Some landowners with property along the U.S.-Mexico border are preparing legal challenges with the expectation that the Trump administration will use eminent domain to seize land for construction of the president's planned border wall.
The Associated Press reports that the Trump administration would face legal challenges from multiple landowners in Texas, challenges that would not be bypassed if the president follows through on his threats to declare a national emergency over illegal border crossings in order to build a wall.
“You could give me a trillion dollars and I wouldn’t take it,” landowner Eloisa Cavazos, who owns property along the Rio Grande river, told the AP. “It’s not about money.”
One group the Trump administration will have to face in its fight to secure land for the wall is a Roman Catholic diocese: La Lomita chapel, a historic church built in the late 1800s that still holds services today, has fought to prevent government surveyors from accessing its land, which reportedly falls directly in the administration's desired enforcement zone.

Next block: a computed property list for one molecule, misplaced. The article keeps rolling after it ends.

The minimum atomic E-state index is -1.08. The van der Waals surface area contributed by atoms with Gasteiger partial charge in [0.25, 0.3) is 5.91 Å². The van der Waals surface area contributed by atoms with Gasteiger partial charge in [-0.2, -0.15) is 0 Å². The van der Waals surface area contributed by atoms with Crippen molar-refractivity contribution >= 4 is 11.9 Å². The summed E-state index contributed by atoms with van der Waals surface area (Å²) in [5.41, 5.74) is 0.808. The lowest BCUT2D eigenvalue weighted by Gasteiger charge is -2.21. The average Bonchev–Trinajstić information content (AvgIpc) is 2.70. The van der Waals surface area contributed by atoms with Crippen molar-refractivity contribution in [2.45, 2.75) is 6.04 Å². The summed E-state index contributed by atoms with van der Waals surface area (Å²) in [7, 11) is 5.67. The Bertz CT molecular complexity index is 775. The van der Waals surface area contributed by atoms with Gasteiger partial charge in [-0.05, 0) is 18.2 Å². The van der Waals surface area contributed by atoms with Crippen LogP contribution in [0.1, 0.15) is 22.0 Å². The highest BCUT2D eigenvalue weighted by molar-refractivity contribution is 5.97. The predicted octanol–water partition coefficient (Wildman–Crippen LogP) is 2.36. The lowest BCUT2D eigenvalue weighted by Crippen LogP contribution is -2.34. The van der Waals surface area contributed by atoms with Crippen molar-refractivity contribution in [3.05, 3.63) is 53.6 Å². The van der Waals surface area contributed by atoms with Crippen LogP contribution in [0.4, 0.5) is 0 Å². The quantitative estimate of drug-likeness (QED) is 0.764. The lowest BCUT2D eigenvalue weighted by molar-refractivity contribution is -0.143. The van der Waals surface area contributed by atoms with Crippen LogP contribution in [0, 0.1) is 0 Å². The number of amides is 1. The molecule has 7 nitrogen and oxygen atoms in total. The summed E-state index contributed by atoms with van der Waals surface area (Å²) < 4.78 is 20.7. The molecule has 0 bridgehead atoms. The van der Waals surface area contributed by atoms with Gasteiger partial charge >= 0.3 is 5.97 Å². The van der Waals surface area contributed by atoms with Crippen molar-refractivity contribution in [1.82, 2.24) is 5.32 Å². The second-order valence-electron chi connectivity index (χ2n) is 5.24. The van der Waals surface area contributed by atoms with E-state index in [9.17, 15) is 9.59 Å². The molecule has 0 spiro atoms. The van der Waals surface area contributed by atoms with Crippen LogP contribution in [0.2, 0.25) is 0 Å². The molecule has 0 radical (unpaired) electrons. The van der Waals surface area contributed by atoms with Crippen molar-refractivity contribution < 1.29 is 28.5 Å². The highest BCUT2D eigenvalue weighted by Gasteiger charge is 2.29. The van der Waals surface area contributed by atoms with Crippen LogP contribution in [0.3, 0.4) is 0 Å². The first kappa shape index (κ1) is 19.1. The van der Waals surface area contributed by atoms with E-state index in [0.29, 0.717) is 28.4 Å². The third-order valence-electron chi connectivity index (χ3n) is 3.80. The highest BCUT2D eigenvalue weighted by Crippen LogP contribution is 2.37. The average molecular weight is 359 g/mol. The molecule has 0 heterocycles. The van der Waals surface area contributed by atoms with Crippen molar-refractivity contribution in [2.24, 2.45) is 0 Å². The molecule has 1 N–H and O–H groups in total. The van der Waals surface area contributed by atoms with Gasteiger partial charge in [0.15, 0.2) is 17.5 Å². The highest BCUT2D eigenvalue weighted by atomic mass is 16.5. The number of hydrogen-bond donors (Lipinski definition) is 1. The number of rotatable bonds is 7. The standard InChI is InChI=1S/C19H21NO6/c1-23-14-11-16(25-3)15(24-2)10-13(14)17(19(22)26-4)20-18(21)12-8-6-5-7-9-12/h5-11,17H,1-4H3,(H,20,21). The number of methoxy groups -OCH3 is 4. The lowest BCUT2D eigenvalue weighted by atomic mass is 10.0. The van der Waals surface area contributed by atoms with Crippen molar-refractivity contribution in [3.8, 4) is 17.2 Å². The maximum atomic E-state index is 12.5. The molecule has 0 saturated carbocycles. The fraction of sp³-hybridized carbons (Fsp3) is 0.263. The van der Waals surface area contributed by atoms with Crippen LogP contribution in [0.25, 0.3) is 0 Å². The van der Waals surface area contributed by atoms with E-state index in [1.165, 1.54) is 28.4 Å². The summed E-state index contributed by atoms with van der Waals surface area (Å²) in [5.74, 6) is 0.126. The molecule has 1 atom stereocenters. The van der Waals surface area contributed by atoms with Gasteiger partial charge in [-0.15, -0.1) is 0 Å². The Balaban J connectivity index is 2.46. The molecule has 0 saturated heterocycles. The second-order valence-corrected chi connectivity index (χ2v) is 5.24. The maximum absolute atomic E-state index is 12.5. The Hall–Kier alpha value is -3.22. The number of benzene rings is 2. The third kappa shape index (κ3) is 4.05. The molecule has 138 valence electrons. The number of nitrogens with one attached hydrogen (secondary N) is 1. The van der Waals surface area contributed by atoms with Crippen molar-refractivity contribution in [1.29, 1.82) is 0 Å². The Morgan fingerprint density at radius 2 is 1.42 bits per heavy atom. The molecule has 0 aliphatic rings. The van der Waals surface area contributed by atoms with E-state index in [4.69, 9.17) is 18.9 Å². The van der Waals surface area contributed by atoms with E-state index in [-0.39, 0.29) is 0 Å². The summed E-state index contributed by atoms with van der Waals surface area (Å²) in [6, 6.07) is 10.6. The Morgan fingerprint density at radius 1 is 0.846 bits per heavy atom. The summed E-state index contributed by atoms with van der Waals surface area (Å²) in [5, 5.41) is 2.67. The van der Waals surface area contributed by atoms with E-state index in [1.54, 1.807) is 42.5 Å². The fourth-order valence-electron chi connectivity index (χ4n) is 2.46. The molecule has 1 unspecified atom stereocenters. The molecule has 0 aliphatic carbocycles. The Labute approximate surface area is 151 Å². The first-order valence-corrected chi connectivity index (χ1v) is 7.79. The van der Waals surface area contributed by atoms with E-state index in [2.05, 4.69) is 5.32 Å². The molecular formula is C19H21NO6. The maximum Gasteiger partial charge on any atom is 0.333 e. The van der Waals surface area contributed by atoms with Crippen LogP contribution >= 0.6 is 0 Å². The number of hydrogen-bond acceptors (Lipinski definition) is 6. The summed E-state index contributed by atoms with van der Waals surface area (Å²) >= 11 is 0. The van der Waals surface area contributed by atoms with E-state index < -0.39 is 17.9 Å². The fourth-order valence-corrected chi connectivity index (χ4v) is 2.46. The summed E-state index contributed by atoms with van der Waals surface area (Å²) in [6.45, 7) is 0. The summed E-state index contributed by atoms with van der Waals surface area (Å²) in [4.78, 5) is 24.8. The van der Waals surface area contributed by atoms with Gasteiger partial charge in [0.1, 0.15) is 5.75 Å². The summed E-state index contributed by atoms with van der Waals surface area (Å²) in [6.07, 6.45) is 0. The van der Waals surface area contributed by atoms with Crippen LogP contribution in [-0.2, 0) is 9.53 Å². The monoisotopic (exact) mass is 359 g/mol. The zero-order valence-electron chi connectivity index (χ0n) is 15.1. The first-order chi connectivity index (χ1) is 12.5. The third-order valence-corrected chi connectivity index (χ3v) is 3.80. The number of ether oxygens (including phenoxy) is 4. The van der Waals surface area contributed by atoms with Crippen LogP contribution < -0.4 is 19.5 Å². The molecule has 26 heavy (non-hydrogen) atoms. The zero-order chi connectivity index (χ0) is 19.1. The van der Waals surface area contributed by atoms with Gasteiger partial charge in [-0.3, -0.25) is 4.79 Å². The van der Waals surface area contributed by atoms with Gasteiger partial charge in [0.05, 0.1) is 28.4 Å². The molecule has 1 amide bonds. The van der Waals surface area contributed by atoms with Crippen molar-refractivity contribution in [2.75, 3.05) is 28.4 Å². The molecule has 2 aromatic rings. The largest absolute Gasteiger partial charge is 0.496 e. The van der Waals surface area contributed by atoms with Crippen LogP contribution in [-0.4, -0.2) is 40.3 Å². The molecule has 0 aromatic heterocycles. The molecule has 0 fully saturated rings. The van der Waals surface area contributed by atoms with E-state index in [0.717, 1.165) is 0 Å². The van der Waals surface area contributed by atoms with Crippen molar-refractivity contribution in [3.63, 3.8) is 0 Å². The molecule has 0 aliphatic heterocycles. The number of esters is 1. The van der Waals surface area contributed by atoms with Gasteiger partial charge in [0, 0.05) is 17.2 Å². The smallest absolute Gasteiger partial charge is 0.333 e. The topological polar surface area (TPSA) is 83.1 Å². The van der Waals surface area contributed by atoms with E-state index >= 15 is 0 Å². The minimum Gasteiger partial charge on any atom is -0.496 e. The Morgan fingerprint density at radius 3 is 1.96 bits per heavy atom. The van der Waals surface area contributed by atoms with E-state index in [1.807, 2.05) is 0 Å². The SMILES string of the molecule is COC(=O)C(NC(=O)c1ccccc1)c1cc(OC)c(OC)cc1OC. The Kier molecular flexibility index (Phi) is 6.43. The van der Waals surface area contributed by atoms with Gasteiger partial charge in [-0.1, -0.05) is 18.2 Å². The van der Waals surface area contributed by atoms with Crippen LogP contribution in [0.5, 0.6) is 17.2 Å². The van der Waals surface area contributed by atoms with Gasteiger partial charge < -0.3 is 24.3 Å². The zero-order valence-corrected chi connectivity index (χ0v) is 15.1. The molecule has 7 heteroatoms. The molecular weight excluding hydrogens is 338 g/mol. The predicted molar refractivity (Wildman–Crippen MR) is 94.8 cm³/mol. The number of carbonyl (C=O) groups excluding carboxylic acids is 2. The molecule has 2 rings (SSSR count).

The church's pastor explained to the AP that he believes Trump's plan for a border wall violates Catholic teachings, including the church's responsibility to protect migrants.
“It would poison the water,” Father Roy Snipes told the AP. “It would still be a sacred place, but it would be a sacred place that was desecrated.”
The Trump administration has been in a battle with Democrats in Congress for weeks over funding for the wall, while Trump has threatened to bypass Congress entirely and call a national emergency in order to allocate funds for the wall.
A partial government shutdown that began in December when lawmakers were unable to agree over funding for the government stretched into its nineteenth day on Wednesday, with Trump adamant in his demands for border wall funding in any bill to reopen the federal government.